Silver Spring-raised Rabbi Dov Lipman’s political career began one morning in Beit Shemesh, the Israeli city he and his family moved to in 2004. His noticed a sign in the community that offended him.
“It’s forbidden for women to walk on the street in clothing deemed immodest,” it read.
He wasn’t able to tear the sign down, so he bought spray paint to cover it up.
This was his “first act in Israel as vigilante in nature,” Lipman told a Washington audience on Sunday. He spray-painted over the last two words of the sign so it read: “It’s forbidden for women to walk on the street in clothing.”
“An amazing thing happened,” Lipman said. “The signs never came back again. And for me, it was such an empowering moment. The fact that I, who had no political connections and no one to turn to politically, I was able to push back … against extremism. Over time, I realized this [behavior] was happening because of isolationism of the ultra-Orthodox community. It was fostering extremism.”
Lipman is himself an ultra-Orthodox, or haredi, Jew. But he found his way into the candidate list of the largely secular Yesh Atid political party in the 2013 Knesset elections. The party did better than expected and Lipman, to his surprise, became a legislator. Two years later, the party lost support in a new election, and Lipman was out of the Knesset.
Lipman, 44, came to Kesher Israel Congregation to speak about his new book, An American MK, in which he writes about his 25 months in the Knesset. The event was sponsored by the Jewish Community Relations Council of Greater Washington.
Lipman said he is grateful for what Israel provides newcomers like him and his wife, Dena. “It really was remarkable what was offered to us with a silver platter by the people who built this country with blood, sweat and tears. Here’s education for your children, transportation, health, a functioning country everywhere,” he said.
Lipman said during his time in the Knesset, he clashed with the ultra-Orthodox, especially on Yesh Atid’s effort to pass a law to obligate haredim to serve in the army. Israel, he said, has been “hijacked somewhat by the ultra-Orthodox community.”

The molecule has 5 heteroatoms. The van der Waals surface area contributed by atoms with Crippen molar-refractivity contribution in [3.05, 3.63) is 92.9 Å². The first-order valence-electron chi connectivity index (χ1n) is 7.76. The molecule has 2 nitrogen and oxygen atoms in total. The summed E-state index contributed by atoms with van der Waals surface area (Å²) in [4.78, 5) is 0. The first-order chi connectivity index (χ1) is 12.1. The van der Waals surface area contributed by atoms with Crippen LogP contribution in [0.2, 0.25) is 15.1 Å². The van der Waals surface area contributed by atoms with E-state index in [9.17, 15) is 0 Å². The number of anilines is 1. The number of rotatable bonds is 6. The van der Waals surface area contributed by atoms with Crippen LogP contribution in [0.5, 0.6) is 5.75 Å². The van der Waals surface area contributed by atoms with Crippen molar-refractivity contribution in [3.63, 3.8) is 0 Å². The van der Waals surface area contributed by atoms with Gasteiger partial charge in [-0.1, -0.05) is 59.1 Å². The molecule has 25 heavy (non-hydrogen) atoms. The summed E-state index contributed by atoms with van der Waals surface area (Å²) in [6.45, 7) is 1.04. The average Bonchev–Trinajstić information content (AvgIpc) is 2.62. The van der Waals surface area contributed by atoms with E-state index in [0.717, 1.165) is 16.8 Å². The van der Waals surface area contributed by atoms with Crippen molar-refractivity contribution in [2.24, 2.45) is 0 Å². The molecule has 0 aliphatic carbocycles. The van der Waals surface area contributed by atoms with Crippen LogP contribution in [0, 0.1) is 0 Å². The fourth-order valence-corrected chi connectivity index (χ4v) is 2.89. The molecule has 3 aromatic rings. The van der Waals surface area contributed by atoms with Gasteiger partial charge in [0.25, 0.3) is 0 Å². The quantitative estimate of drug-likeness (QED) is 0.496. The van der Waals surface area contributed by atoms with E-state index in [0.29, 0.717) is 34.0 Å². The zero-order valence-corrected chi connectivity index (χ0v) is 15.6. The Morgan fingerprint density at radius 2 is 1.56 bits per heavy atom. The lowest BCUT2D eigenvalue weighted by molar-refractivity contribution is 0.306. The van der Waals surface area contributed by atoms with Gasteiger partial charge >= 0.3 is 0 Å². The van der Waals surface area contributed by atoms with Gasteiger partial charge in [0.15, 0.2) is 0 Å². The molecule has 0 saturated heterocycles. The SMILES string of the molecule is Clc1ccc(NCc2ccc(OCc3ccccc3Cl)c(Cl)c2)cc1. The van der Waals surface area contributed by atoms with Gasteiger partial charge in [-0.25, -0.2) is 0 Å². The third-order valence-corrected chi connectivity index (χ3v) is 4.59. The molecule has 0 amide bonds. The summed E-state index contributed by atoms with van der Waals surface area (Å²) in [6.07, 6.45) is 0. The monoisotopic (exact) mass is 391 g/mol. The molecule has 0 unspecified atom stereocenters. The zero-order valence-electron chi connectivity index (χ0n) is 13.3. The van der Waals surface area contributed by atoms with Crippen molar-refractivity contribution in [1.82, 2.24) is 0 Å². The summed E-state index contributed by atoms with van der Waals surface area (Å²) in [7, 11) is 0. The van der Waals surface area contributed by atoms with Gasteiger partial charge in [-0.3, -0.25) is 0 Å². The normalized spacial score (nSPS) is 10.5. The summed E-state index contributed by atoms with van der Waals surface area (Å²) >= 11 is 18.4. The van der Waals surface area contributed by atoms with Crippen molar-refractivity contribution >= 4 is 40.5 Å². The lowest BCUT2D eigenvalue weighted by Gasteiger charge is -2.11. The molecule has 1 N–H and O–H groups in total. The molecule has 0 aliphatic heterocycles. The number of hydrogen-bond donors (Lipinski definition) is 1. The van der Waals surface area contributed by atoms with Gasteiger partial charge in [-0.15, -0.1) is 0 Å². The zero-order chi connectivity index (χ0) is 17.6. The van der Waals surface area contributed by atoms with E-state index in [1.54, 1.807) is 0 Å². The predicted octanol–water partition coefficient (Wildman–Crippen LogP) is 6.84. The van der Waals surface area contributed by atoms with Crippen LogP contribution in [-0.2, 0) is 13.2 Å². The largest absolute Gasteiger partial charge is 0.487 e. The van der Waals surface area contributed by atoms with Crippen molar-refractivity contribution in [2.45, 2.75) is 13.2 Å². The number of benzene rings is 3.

Lipman, who now is director of public diplomacy at the World Zionist Organization’s Department of Zionist Operations, continues his involvement with Yesh Atid. He told his audience that party leader Yair Lapid has his eye on the prime minister’s office.
(Lapid was in Washington as well. On Monday he spoke at the ADL National Leadership Summit.)
Lipman said he met Lapid in 2012 in Beit Shemesh. Lapid’s willingness to compromise and reach out to religious Jews appealed to him. Lipman said they had a genuine “heart to heart,” and talked about their different backgrounds and of their shared values.
“Dov, we come from different planets,” Lipman said Lapid told him. “You’re Orthodox from Silver Spring, Maryland. I’m from an aristocratic family in Tel Aviv. But we agree about 80 percent of the issues. Let’s do something courageous. Let’s work together.”
Serving in the Knesset required Lipman to renounce his American citizenship, an act he called “traumatic.”
“I got through it,” he said. “I will tell you that it is was pretty special that 2,000 years ago, my ancestors lived in this land, and now we’ve come full circle, and now I was reminded I’m Israeli.”
Lipman’s first task in the Knesset was to begin channeling more haredim into the workplace. He said that he wanted to reassure the community that one can be pious as well as a working member of society. “It’s not a contradiction.” Lipman said.
He said that as a result of his party’s legislation, more than 3,500 haredim have gotten training for employment.
Israel remains isolated in the world, he said, the result of inadequate public diplomacy.
“We need to find the way to get the facts out there,” he said. “We are losing our students” on the boycott, divestment, and sanctions issue “because the other side — the Palestinian camp —is talking about justice, human rights. There’s no other story. We’re telling our Israeli pride story — returning to our homeland, which is great, but we have to do a much better job on the educational level. We need to be talking about human rights on our side.”